The structure of our model is depicted in Fig. 1, which, conditioned on an SR, generates the system’s word-level response . An SR consists of three components: the domain, a dialogue act and a set of slot-value pairs. Slots are attributes required to appear in (e.g. a hotel’s area). A slot can have a value. Then the two are called a slot-value pair (e.g. area=north). is delexicalised, which means that slot values are replaced by corresponding slot tokens. The condition

of our model is the SR represented as two 1-hot vectors for the domain and the dialogue act as well as a binary vector for the slots.

During training, is first passed through a single layer bi-directional LSTM, the output of which is concatenated with

and passed to the recognition network. The recognition network parametrises a Gaussian distribution

which is the posterior.The prior network only has as its input and parametrises a Gaussian distribution which is the prior. Both networks are fully-connected (FC) NNs with one and two layers respectively. During training, is sampled from the posterior. When the model is used for generation, is sampled from the prior. The decoder is an SCLSTM (Wen et al., 2015b) using as its initial hidden state and initial cell vector. The first input to the SCLSTM is a start-of-sentence (sos) token and the model generates words until it outputs an end-of-sentence (eos) token.

2.3 Optimization

When the decoder in the CVAE is powerful on its own, it tends to ignore the latent variable since the encoder fails to encode enough information into . Regularization methods can be introduced in order to push the encoder towards learning a good representation of the latent variable . Since the KL-component of the VLB does not contribute towards learning a meaningful , increasing the weight of it gradually from to during training helps to encode a better representation in . This method is termed KL-annealing (Bowman et al., 2016). In addition, inspired by (Zhao et al., 2017), we introduce a regularization method using another NN which is trained to use to recover the condition . The NN is split into three separate FC NNs of one layer each, which independently recover the domain, dialogue-act and slots components of . The objective of our model can be written as:


where is the domain label, is the dialogue act label and are the slot labels with slots in the SR. In the proposed model, the CVAE learns to encode information about both the sentence and the SR into . Using as its initial state, the decoder is better at generating sentences with desired attributes. In section 4.1 a visualization of the latent space demonstrates that a semantically meaningful representation for was learned.

Restaurant Hotel Television Laptop
# of examples 3114/1039/1039 3223/1075/1075 4221/1407/1407 7944/2649/2649
dialogue acts
reqmore, goodbye, select, confirm, request,
inform, inform_only, inform_count, inform_no_match
compare, recommend, inform_all,
suggest, inform_no_info, 9 acts as left
shared slots
name, type, area, near, price,
phone, address, postcode, pricerange
name, type, price,
family, pricerange,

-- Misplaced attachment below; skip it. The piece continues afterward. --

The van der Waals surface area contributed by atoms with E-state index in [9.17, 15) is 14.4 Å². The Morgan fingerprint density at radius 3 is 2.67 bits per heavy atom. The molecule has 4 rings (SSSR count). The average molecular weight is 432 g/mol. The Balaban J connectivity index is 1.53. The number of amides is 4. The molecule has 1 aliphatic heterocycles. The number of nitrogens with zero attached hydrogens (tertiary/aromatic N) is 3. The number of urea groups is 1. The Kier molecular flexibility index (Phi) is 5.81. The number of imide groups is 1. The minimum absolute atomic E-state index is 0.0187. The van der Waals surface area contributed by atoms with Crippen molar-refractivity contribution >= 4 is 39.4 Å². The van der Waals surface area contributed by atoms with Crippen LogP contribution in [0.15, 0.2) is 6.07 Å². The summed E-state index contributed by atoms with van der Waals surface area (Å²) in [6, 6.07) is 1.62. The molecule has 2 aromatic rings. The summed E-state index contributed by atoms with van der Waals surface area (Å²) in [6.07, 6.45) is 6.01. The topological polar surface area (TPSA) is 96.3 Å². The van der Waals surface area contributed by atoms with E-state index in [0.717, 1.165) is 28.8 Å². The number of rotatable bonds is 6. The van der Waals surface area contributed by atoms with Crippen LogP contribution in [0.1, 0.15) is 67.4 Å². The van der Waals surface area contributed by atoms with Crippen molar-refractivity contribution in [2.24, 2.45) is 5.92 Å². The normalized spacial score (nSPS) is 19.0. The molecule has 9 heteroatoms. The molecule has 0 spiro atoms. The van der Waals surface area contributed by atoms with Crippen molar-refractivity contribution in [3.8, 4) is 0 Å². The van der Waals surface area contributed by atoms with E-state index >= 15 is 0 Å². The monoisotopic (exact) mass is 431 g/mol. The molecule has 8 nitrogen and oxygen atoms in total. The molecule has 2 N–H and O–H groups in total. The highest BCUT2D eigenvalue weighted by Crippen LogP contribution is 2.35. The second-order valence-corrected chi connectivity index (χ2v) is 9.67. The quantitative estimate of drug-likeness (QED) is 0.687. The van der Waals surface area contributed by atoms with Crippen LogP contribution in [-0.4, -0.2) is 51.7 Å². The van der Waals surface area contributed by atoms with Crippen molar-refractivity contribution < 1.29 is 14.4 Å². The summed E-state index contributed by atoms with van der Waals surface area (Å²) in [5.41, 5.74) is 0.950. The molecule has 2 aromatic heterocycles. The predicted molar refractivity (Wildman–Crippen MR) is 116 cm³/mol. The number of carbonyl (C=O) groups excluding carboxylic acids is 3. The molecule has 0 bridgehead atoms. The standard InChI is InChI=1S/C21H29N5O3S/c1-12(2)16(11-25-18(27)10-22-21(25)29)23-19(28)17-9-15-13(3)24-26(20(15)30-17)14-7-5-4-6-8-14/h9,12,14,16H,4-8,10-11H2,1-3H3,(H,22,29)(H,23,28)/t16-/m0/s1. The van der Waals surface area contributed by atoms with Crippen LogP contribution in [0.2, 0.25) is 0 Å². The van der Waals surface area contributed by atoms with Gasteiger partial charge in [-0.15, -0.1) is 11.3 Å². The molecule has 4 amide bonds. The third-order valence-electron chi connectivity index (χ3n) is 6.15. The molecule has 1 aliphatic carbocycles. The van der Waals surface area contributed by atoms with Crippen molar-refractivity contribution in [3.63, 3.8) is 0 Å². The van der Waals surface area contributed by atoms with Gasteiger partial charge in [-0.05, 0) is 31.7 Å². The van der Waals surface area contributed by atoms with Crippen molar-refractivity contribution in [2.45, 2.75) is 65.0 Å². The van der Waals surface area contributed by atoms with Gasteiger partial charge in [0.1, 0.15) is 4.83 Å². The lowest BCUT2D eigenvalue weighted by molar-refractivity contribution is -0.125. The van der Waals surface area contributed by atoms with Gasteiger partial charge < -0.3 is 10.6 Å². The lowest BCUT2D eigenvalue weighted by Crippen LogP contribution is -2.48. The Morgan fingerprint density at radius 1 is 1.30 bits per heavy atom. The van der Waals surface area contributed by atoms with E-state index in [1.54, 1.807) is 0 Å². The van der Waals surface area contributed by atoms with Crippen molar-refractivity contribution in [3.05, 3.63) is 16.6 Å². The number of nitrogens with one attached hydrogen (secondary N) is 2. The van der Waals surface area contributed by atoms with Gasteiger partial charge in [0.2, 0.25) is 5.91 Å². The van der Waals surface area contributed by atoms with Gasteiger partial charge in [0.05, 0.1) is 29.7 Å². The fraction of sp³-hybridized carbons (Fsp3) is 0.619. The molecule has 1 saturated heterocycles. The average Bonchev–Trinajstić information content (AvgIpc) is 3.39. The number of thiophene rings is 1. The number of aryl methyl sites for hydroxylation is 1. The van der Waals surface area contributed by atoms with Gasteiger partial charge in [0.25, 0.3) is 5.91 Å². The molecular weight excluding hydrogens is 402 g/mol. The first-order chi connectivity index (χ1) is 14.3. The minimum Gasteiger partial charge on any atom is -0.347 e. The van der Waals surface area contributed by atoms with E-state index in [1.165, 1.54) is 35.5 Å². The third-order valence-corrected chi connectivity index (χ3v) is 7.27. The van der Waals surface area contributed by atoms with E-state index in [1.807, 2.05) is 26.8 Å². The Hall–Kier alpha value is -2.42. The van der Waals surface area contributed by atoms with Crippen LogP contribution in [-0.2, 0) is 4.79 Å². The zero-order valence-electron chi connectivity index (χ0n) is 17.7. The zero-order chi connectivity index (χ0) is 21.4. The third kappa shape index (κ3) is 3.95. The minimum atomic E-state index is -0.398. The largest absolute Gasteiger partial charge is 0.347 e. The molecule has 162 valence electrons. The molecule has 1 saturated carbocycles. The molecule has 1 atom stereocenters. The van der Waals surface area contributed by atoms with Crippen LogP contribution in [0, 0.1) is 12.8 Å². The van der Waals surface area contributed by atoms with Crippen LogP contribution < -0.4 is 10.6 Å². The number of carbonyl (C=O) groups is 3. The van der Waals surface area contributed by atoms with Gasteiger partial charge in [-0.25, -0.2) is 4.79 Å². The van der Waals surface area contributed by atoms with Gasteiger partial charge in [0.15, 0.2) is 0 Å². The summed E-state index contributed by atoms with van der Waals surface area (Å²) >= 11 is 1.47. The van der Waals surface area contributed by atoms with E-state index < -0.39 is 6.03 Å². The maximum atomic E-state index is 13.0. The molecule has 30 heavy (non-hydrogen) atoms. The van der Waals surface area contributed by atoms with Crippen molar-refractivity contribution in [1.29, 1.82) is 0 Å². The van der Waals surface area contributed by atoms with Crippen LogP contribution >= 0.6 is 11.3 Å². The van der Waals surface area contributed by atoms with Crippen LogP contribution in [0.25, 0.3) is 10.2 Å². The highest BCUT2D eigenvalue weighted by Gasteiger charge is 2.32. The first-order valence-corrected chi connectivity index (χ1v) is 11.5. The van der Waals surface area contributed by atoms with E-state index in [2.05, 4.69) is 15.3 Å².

specific slots
screensizerange, ecorating,
hdmiport, hasusbport, audio,
accessories, color, screensize,
resolution, powerconsumption
warranty, battery, design,
batteryrating, weightrange,
utility, platform, driverange,
dimension, memory, processor
Table 1: The statistics of the cross-domain dataset

3 Dataset and Setup

The proposed model is used for an SDS that provides information about restaurants, hotels, televisions and laptops. It is trained on a dataset Wen et al. (2016), which consists of sentences with corresponding semantic representations. Table 1 shows statistics about the corpus which was split into a training, validation and testing set according to a 3:1:1 split. The dataset contains 14 different system dialogue acts. The television and laptop domains are much more complex than other domains. There are around 7k and 13k different SRs possible for the TV and the laptop domain respectively. For the restaurant and hotel domains only 248 and 164 unique SRs are possible. This imbalance makes the NLG task more difficult.

The generators were implemented using the PyTorch Library 

(Paszke et al., 2017). The size of decoder SCLSTM and thus of the latent variable was set to 128. KL-annealing was used, with the weight of the KL-loss reaching after 5k mini-batch updates. The slot error rate (ERR), used in (Oh and Rudnicky, 2000; Wen et al., 2015a), is the metric that measures the model’s ability to convey the desired information. ERR is defined as: , where is the number of slots in the SR, and are the number of missing and redundant slots in the generated sentence. The BLEU-4 metric and perplexity (PPL) are also reported. The baseline SCLSTM is optimized, which has shown to outperform template-based methods and trainable generators Wen et al. (2015b). NLG often uses the over-generation and reranking paradigm Oh and Rudnicky (2000). The SCVAE can generate multiple sentences by sampling multiple , while the SCLSTM has to sample different words from the output distribution.In our experiments ten sentences are generated per SR. Table 4 in the appendix shows one SR in each domain with five illustrative sentences generated by our model.